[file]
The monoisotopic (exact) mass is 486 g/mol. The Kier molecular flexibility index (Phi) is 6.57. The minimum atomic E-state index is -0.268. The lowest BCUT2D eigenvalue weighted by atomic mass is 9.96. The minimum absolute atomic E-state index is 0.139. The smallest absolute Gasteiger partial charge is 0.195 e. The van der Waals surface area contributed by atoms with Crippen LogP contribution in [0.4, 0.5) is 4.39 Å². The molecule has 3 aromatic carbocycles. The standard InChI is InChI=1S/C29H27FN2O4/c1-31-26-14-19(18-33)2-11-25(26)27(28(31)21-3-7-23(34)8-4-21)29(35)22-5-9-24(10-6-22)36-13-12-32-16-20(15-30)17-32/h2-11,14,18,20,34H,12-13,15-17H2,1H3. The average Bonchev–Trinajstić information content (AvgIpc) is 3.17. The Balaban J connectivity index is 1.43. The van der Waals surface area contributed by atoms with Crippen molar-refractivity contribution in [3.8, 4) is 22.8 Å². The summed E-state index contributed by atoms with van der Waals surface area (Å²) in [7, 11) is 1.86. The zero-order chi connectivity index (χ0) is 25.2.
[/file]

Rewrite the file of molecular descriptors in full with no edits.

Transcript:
The monoisotopic (exact) mass is 486 g/mol. The Kier molecular flexibility index (Phi) is 6.57. The minimum atomic E-state index is -0.268. The lowest BCUT2D eigenvalue weighted by atomic mass is 9.96. The minimum absolute atomic E-state index is 0.139. The smallest absolute Gasteiger partial charge is 0.195 e. The van der Waals surface area contributed by atoms with Crippen LogP contribution in [0.4, 0.5) is 4.39 Å². The molecule has 3 aromatic carbocycles. The standard InChI is InChI=1S/C29H27FN2O4/c1-31-26-14-19(18-33)2-11-25(26)27(28(31)21-3-7-23(34)8-4-21)29(35)22-5-9-24(10-6-22)36-13-12-32-16-20(15-30)17-32/h2-11,14,18,20,34H,12-13,15-17H2,1H3. The average Bonchev–Trinajstić information content (AvgIpc) is 3.17. The Balaban J connectivity index is 1.43. The van der Waals surface area contributed by atoms with Crippen molar-refractivity contribution in [3.8, 4) is 22.8 Å². The summed E-state index contributed by atoms with van der Waals surface area (Å²) in [7, 11) is 1.86. The zero-order chi connectivity index (χ0) is 25.2.